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Why Won't My Detector Find A Bottle Full Of Small Nuggets? Or A Gold Chain?

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This subject comes up so often it is time to get it into its own thread so I can just link to it in the future.

It is best to think of metal detectors made for prospecting as "nugget detectors" as that is the truth of the matter. Nuggets have some size to them.

Metal detectors are electromagnetic devices, and as such can detect items that are conductive and non-magnetic, like gold, or non-conductive but magnetic, like magnetite. Or both, like metallic iron.

When dealing with gold you are dealing only with conductivity. The more conductive the mass, the easier it is to detect. In general what this means is bigger is better. Any detector has a limit to how small an item it can detect.

Here is the kicker. Multiple undetectable targets do not add up to create a detectable target. I do not know how many times I've seen or been told of people throwing a vial of small gold on the ground and running a detector over it and declaring the detector will not find gold because it does not pick up the vial of gold. Or people thinking the detector has a problem.

Let us say that on a scale of 0 - 10 zero represents an undetectable piece of gold, and 10 one that really beeps. 0 + 0 + 0 + 0 + 0 still equals zero. So lots of tiny gold is just as undetectable as a single piece of tiny gold. You need a single conductive mass.

Fine gold usually has a coating, and putting a bunch of fine gold in a vial still results in little or no signal. If the gold is super clean and packed tightly you will get a weak signal. Melt it all together, and now it goes beep.

Another way to look at it is take some fine gold and pour it in a pile. Get a multimeter and test your little pile of gold for conductivity. It is hard to get much current if any through a loose pile of gold.

So bottom line is you might have 5 ounces of fine gold right under your feet, and you will walk right over it with your metal detector. Rich gold ore where the gold is finely dispersed in the rock will be hard to detect or undetectable. Wiry or spongy masses of gold are hard to detect.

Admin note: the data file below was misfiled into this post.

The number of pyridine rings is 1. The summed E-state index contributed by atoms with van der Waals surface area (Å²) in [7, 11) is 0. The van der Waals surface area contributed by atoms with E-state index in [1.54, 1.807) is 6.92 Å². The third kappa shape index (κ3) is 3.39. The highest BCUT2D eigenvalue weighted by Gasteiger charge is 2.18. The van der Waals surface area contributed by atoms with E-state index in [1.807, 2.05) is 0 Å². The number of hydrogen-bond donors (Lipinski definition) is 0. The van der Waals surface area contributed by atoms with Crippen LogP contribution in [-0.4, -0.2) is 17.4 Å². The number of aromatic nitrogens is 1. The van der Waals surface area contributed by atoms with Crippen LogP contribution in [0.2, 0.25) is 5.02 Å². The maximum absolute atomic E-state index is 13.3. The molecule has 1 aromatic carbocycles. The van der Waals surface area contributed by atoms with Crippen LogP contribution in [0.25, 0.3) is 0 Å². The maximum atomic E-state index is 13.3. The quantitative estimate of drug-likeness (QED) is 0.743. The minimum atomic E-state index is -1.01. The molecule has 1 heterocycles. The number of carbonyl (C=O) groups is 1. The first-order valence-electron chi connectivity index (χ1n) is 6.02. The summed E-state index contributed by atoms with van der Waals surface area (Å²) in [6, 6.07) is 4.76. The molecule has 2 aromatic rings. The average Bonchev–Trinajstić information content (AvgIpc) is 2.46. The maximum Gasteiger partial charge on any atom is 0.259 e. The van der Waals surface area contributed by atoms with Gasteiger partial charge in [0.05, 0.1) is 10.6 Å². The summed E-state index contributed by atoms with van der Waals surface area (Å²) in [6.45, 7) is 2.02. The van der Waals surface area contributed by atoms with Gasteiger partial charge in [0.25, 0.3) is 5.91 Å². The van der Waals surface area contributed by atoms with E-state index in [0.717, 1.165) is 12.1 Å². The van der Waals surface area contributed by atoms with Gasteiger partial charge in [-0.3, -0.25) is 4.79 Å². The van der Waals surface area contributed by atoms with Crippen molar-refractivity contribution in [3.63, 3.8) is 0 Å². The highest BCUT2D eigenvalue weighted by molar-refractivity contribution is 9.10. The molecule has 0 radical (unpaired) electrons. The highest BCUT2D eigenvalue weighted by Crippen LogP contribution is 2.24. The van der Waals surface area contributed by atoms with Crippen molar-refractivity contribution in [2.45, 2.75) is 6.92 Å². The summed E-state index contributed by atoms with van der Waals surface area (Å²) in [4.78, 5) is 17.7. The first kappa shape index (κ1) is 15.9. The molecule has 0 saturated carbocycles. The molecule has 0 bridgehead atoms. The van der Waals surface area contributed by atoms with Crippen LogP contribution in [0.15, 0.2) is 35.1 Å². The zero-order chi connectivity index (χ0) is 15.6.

Jewelry hunters run into this when trying to detect lost necklaces. A fine chain is very hard to detect as each link is undetectable and the connection between the links is poor enough the signals does not add up to much. Often all you can detect is the clasp. Rings even display this issue if the weld breaks. A complete ring really gives a great signal. Break the ring, it will be very hard to detect.

Now once an item is detectable, it does add up. 10 + 10 = 20 so two large nuggets in the same spot are easier to detect than each by itself. If each link in the gold chain can be detected, then it will add up into a more detectable target. A fun trick with target id detectors is to tape 5 nickels together and run them under the coil. They will read as 25 cents!

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Great response!

I like how you described how nuggets bedding down in the same spot will produce a stronger signal.

Last summer, I hit two spots with the Gold Bug Pro where I got a very broad signal in packed dirt, shallow on bedrock. I had never experienced this before, and I didn't know what to make of it. I almost thought it was some kind of ground mineralization effect or something, but as I'd been finding nuggets consistently in that area, I dug all of the dirt anyway.

In the process of scraping and gathering, I uncovered a crevice that ran about ten inches deep, cleaned it out as well, and threw everything in the gold pan. The signal in the ground was gone, but now there was a strong signal in the pan!

I panned down the dirt a bit and quickly saw the flash of gold. I spread the dirt out with the water and it was full of small nuggets, any of which, individually, the detector easily saw. There was also a 4 gram nugget keeping them company that I eyeballed as I cleaned out the crevice. As all of those nuggets had bedded down in that pocket/crevice together, that was what produced the broad signal in the dirt, but when they were concentrated in the smaller area of the pan, the signal was stronger.

Thanks, as you may have solved a bit of a mystery for me. 

That was a fun day, and unbelievably, I repeated it a couple of weeks later on another section of bedrock! I doubt it will ever happen again as it's never happened before. I mean, I've hit concentrations of small nuggets before, but they rang individually as I swept the coil over them because they were more spread out in their patch's area. They did not give out the broad signal I received on the nuggets that were much closer together. 

All the best,


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